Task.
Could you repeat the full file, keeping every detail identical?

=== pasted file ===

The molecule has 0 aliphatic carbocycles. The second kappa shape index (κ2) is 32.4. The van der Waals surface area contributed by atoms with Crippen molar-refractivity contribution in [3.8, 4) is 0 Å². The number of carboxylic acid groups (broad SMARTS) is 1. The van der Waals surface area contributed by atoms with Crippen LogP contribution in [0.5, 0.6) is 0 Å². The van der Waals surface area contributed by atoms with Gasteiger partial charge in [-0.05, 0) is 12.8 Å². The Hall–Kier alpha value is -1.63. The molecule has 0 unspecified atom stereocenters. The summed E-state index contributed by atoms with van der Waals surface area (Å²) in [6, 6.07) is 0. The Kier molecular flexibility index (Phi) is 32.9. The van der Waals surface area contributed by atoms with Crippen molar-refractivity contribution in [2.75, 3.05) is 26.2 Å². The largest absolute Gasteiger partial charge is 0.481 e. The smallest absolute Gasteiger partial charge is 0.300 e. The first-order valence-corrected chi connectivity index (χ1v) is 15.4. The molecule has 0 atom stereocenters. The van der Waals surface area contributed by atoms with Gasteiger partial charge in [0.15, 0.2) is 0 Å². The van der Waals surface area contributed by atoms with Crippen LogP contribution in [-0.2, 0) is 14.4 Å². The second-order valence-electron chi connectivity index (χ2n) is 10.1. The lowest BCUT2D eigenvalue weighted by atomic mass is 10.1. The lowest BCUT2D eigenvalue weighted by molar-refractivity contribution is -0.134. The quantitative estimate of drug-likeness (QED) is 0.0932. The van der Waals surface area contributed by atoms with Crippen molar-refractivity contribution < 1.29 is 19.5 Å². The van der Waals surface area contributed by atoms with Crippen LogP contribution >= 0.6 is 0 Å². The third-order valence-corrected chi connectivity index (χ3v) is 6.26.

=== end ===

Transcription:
The molecule has 0 aliphatic carbocycles. The second kappa shape index (κ2) is 32.4. The van der Waals surface area contributed by atoms with Crippen molar-refractivity contribution in [3.8, 4) is 0 Å². The number of carboxylic acid groups (broad SMARTS) is 1. The van der Waals surface area contributed by atoms with Crippen LogP contribution in [0.5, 0.6) is 0 Å². The van der Waals surface area contributed by atoms with Gasteiger partial charge in [-0.05, 0) is 12.8 Å². The Hall–Kier alpha value is -1.63. The molecule has 0 unspecified atom stereocenters. The summed E-state index contributed by atoms with van der Waals surface area (Å²) in [6, 6.07) is 0. The Kier molecular flexibility index (Phi) is 32.9. The van der Waals surface area contributed by atoms with Crippen molar-refractivity contribution in [2.75, 3.05) is 26.2 Å². The largest absolute Gasteiger partial charge is 0.481 e. The smallest absolute Gasteiger partial charge is 0.300 e. The first-order valence-corrected chi connectivity index (χ1v) is 15.4. The molecule has 0 atom stereocenters. The van der Waals surface area contributed by atoms with Gasteiger partial charge in [0.15, 0.2) is 0 Å². The van der Waals surface area contributed by atoms with Crippen LogP contribution in [-0.2, 0) is 14.4 Å². The second-order valence-electron chi connectivity index (χ2n) is 10.1. The lowest BCUT2D eigenvalue weighted by atomic mass is 10.1. The lowest BCUT2D eigenvalue weighted by molar-refractivity contribution is -0.134. The quantitative estimate of drug-likeness (QED) is 0.0932. The van der Waals surface area contributed by atoms with Crippen molar-refractivity contribution < 1.29 is 19.5 Å². The van der Waals surface area contributed by atoms with Crippen LogP contribution >= 0.6 is 0 Å². The third-order valence-corrected chi connectivity index (χ3v) is 6.26.